We are not alone. Bacteria in and on our bodies outnumber our own cells 10 to 1. As the hunt for bacteria intensifies, researchers are starting to turn up microbes in locales that were once thought to be sacred ground: The brain is teeming with bacteria. Urine is most definitely not sterile, our resident pee expert Erika Engelhaupt reports. And now, a new study, described by our inimitable Tina Hesman Saey, reveals that the placenta, a pancake-shaped organ that nourishes a developing fetus, is awash with microbes.
The results shatter the idea that the womb, and the fetus nestled inside, is sterile. The old thinking, proposed by French pediatrician Henry Tissier over a century ago, was that the fetus, nestled in the inner sanctum of the uterus, grows germ-free. Born sterile, babies pick up bacteria only as they pass through the birth canal, are held by adoring adults and are breastfed.
Not so, the new study and others say. Bacteria breaks into the fetus long before the big squeeze into life on the outside. Scientists have spotted bacteria in amniotic fluid, blood in the umbilical cord, the membrane that surrounds the fetus and even babies’ first poop. All of those tissues should be sterile if everything else in there is. Babies in these studies were all healthy, suggesting that these bugs aren’t harmful. Instead, they’re just a part of normal human development.
Bacteria-sharing from mom to youngster isn’t limited to people. In cockroaches, bacteria squeeze into eggs just prior to ovulation. Stinkbugs smear their newly laid eggs with bacteria-rich feces. And mouse pups harbor particular kinds of bacteria present in their mom, even when they’re born by sterile C-section. Those are just a few examples of the wide range of bacterial transfer described in a 2013 PLOS Biology article by Lisa Funkhouser and Seth Bordenstein of Vanderbilt University in Nashville.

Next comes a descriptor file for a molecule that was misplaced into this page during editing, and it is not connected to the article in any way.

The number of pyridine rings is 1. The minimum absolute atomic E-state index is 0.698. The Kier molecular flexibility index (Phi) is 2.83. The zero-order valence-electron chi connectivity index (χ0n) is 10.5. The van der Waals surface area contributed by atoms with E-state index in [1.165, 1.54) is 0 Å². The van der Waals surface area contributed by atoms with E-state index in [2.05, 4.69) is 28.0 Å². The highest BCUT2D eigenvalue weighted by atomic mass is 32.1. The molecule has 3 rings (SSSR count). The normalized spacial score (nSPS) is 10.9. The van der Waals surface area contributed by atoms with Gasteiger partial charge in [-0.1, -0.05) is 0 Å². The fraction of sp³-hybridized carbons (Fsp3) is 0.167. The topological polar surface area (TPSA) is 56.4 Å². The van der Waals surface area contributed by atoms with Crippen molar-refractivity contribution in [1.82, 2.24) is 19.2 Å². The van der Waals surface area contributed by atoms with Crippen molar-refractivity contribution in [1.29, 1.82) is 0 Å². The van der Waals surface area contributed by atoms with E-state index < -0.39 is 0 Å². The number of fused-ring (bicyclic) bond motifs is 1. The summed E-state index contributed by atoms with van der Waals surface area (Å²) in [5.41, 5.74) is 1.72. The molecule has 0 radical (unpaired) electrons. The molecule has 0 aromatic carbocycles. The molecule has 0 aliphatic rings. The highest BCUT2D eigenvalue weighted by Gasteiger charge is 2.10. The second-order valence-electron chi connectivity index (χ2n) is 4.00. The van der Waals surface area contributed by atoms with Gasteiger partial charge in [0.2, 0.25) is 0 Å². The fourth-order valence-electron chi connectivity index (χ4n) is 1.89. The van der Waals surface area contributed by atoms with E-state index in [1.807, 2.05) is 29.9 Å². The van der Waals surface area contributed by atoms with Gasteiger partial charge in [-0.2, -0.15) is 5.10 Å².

“We can no longer ignore the fact that exposure to microbes in the womb is likely and may even be a universal part of human pregnancy, serving as the first inoculation of beneficial microbes before birth,” Funkhouser and Bordenstein write.
Because scientists are just starting to tally up these microbes, it’s not yet clear what role they play in a newborn. A tantalizing hint comes from the new placental bacteria study: Certain mixes of bacteria were linked with a higher risk of premature birth. Of course, correlation isn’t causation. Those bacteria could just be along for the ride, or a side effect of whatever caused the premature birth in the first place. But it’s possible that the microbes aren’t just bystanders. They could be influencing how a baby grows, in ways both good and bad.